Parenting a teen with ADHD is a delicate balance of teaching independence and responsibility and then reining it in when necessary. ADHD Expert Eileen Bailey shares step-by-step tips that she has gathered through years of experience to help guide you through these challenging years.
The teenage years are enough to make any parent cringe. Living with a teen is spending your days waiting for the next battle to erupt, only to be surprised once in a while with a hug or a long talk. Parenting teens involves devising ways to help them become self sufficient, make good decisions and use good judgment while keeping track of where they are going and who they are with. As parents of teens, we walk a tight rope of teaching independence and reining it in.
When the teenager also has ADHD, this often bumpy road can become more of a roller coaster ride. Children with ADHD tend to be emotionally immature. Their chronological age may differ widely from their emotional one. As my son was growing up, we would see periods of time when he acted much younger than his age and others when he would show maturity beyond his years. Trying to keep up with his emotional needs throughout this time was almost impossible. When teens are emotionally immature, they cannot handle the responsibilities normally placed on someone their age. They may not be able to hold a job or may not be able to keep up with schoolwork. Their social interactions will be impacted even more so.
For parents, this places them in a constant battle with their teen. While friends or classmates may show signs of self-reliance and be awarded with privileges, your teen may not be ready. You may want to provide opportunities for freedom by letting them stay out later or leaving your teen home by themselves for extended periods, but may be wary of the consequences of these actions. It is important to understand your teen and what they are capable of handling.
It is possible to learn to balance their need for independence while providing support and guidance.
Determine where your child is emotionally. Work your expectations based on where they are right now, rather than where you feel they should be. Keep your expectations realistic based on their emotional age rather than their chronological age. Teens often want to stay out later and get a part time job. Based on where your child is emotionally, determine if these are good ideas. Try to find some compromises that will work for both of you. Maybe you can find work around your house or ask friends and relatives if they have some chores that they could use some help with. This way, you can monitor the situation and see if there are some areas your child needs help with before getting a "real" job. Do they need to work on following directions or staying on task? Do they need assistance in creating a goal or completing steps? If your teen is looking to stay out later on the weekends, maybe you can gradually increase the curfew, letting them know that if they do not follow the curfew, it will be decreased by ½ hour.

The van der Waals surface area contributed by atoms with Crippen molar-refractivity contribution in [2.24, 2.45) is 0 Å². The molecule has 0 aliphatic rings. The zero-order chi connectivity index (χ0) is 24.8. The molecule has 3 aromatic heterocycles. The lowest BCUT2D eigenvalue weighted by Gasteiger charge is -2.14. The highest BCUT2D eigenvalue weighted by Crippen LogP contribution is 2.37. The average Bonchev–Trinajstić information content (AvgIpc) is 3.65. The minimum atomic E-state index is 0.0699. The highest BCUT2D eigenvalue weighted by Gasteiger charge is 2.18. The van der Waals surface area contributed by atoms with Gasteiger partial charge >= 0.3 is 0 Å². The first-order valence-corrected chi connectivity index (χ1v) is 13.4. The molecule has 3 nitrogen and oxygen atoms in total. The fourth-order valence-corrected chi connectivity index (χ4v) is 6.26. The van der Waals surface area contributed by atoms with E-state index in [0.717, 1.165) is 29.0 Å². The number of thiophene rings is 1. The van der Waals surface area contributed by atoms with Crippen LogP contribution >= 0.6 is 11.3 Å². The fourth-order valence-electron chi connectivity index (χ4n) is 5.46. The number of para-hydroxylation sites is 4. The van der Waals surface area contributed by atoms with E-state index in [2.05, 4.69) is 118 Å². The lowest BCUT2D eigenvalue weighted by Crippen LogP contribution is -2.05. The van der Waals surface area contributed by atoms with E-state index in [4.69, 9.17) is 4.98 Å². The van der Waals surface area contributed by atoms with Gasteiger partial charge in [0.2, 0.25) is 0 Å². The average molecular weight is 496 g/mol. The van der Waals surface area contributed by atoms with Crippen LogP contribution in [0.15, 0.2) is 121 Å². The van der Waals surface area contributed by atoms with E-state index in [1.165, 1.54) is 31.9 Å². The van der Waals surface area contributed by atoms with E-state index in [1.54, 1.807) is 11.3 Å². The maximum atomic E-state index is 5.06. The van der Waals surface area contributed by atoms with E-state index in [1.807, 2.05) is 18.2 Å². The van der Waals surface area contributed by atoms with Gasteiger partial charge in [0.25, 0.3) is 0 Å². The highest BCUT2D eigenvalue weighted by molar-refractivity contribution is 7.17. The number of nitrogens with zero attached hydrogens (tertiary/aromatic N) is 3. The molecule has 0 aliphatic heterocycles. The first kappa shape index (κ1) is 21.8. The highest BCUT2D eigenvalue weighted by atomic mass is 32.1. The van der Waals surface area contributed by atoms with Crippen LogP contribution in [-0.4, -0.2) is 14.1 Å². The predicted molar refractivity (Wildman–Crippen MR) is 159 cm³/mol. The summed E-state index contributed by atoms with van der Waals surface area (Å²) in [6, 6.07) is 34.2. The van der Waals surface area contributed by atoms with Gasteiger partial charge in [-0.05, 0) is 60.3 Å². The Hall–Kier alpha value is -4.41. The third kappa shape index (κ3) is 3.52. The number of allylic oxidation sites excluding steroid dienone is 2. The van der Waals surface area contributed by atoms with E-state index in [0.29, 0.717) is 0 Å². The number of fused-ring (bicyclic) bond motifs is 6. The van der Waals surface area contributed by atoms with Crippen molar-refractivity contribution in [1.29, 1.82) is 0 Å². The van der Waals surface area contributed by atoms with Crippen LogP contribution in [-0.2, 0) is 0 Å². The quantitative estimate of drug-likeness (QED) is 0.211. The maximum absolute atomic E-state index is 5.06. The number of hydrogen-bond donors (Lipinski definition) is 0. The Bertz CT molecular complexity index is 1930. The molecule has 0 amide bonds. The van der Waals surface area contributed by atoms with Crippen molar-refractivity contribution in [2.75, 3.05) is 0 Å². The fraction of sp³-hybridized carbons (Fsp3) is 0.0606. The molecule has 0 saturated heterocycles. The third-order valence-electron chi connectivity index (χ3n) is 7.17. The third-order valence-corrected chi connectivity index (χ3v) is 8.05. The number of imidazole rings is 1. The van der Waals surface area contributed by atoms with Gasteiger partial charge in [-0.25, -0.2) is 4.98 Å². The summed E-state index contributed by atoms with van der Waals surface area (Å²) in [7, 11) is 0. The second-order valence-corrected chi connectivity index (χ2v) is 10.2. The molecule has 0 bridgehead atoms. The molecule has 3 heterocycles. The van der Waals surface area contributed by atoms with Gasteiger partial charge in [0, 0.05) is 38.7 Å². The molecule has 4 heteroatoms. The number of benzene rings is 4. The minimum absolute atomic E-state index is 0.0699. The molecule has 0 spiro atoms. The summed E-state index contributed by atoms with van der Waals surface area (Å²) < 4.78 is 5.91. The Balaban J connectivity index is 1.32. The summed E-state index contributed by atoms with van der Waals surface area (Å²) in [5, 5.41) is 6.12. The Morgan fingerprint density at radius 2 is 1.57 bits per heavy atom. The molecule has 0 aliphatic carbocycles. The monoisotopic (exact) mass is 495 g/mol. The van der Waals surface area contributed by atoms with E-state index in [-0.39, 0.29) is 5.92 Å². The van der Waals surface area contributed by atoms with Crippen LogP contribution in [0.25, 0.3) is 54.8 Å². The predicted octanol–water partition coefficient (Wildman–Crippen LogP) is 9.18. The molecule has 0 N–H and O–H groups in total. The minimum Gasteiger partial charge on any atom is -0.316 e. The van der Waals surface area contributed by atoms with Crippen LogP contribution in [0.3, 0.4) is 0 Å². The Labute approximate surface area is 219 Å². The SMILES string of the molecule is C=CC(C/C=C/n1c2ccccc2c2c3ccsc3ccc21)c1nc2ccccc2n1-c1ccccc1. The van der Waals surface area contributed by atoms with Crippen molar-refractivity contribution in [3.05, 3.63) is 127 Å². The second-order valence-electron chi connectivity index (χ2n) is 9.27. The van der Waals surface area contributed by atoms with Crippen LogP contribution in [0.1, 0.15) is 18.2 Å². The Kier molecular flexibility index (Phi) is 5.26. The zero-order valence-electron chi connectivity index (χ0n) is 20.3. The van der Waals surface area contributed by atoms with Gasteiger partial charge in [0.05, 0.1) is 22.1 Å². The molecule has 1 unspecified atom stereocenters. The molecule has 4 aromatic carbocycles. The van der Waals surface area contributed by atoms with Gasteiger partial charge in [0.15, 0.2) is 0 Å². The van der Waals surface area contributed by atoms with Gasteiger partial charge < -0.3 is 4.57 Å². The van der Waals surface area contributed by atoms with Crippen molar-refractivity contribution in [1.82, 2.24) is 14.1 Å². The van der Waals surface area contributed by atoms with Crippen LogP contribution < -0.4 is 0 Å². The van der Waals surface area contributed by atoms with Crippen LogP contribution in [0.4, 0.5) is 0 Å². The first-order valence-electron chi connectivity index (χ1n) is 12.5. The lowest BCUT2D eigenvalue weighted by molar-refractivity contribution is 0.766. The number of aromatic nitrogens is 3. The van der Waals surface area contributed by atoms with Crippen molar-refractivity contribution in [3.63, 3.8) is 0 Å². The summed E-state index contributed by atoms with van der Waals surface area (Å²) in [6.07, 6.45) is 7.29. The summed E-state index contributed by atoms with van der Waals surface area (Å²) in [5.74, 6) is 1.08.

Set up house rules. Divide your rules into two categories: negotiable rules and non-negotiable rules. Negotiable rules would be items like curfew, where your teen would be able to modify the rules based on their behaviors. Non-negotiable rules are those that cannot be tolerated such as no drugs or no alcohol. For the negotiable rules, determine beforehand what behaviors will allow for modifications. If they hand in all homework for the entire week, will they be able to stay out later on the weekend? You might even enlist the help of your teen in setting the rules and the limits and changes. Rules always have a better chance of being followed when the teen participates in creating them. For the non-negotiable rules, decide ahead of time consequences for their actions. This way, when something happens, you will not react emotionally but can deal with the situation in a more controlled manner. Work with your spouse on setting up consequences so that you both know exactly what will happen and let your teen know how situations will be handled beforehand.